Confession: The song "Lover" has been stuck in my head since it came out in August Not the entire song, but rather the way Swift croons the word "table" at When Swift sings about domestic bliss with her boyfriend, it sounds like she means it—and it's this authenticity, combined with a haunting melody, that turns "Lover" into such an iconic love song.
1. I Forgot That You Existed
Swift has long had a playful relationship with fan theories about her work and the messages she hides; she openly admits to lurking on Tumblr and has been known to engage with fans and their ideas online. But the universe she has built over a decade-plus career is rich with its own legends. Driving and synth-forward with co-production from Jack Antonoff and St. Swift knows a thing or two about being treated differently in the music industry. But more than anything, Swift gets to play with her attitude, dropping in signature vocal quirks over the toe-tapping beat, backgrounded by a chorus of dramatic sighs.
1. “I Forgot You Existed”
It was released on August 16, , through Republic Records , as the third single from the album. Inspired by Swift moving-in with her romantic partner, the song puts a spin on marriage vows and sees the singer deliver intimate lyrics exhibiting devotion. The song received universal acclaim from music critics, who praised its nostalgic quality and whimsical lyricism. On the Billboard Hot , it peaked at number ten, becoming the album's third consecutive top-ten single in the United States. Its music video premiered on August 22, , and was directed by Swift and Drew Kirsch, featuring dancer Christian Owens as Swift's love interest. The video adopts a Christmas aesthetic, and follows a couple living inside a dollhouse —that has seven distinctly colored rooms—located inside a snow globe.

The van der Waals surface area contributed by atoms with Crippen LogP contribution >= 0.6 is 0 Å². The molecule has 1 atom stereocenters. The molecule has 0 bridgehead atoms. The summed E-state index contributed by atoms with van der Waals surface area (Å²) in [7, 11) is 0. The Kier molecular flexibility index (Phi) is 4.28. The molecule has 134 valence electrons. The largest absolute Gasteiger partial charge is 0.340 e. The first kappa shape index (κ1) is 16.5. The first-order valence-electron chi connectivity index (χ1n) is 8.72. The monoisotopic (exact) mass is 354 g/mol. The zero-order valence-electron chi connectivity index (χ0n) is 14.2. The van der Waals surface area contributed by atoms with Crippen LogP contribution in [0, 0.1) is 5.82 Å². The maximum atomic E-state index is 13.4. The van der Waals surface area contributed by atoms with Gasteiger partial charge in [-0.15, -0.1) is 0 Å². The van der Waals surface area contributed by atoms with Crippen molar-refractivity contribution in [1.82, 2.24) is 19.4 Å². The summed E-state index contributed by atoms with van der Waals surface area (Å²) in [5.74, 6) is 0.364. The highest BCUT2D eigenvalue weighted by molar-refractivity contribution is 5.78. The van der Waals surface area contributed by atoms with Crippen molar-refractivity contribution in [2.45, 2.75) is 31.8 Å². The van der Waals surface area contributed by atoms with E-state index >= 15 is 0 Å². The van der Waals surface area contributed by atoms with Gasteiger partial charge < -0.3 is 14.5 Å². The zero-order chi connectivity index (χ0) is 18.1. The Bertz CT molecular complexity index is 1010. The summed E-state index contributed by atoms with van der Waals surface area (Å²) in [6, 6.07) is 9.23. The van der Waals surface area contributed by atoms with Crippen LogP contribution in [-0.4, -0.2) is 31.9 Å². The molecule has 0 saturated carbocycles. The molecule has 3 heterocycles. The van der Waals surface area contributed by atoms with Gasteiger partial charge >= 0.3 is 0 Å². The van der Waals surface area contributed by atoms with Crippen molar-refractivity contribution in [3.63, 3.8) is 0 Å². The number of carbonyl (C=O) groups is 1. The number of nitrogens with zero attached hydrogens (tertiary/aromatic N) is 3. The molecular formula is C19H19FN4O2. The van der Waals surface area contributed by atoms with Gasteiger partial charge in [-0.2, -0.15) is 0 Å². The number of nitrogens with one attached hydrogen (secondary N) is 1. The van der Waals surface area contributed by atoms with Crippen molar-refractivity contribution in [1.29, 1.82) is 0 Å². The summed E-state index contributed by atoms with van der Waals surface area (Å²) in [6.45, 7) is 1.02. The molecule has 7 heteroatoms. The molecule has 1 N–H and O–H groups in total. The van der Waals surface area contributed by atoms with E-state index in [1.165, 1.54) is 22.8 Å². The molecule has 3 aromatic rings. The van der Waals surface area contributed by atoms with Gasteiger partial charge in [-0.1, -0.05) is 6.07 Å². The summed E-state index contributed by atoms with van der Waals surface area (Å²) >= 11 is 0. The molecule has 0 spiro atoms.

The song quickly became a favorite among Swifties, but to this day, the fandom continues to sound off on Twitter about one particular lyric that suggests we should all be taking our Christmas lights down before January 1. Now, Swift is offering up a long-overdue explanation. But she stuck with January for good reason — to show that even the dullest parts of a relationship are special when you're fully in love with the right person. It's about, like, 'We could put a rug over there' [or] 'We could do wallpaper or we could do paint. If you thought that the final lyric — "We could leave the Christmas lights up 'til January" — was simply overlooked by the pop star, think again. Swift's songwriting process is a long and arduous one, and it includes "obsessively going over every lyric and making sure that's what I want the final lyric to be. The truth is, Swift always wanted to make a song that people "who are in love would want to dance to," and "Lover" certainly fits the bill. Once she came up with the chorus, she knew she was on the right track.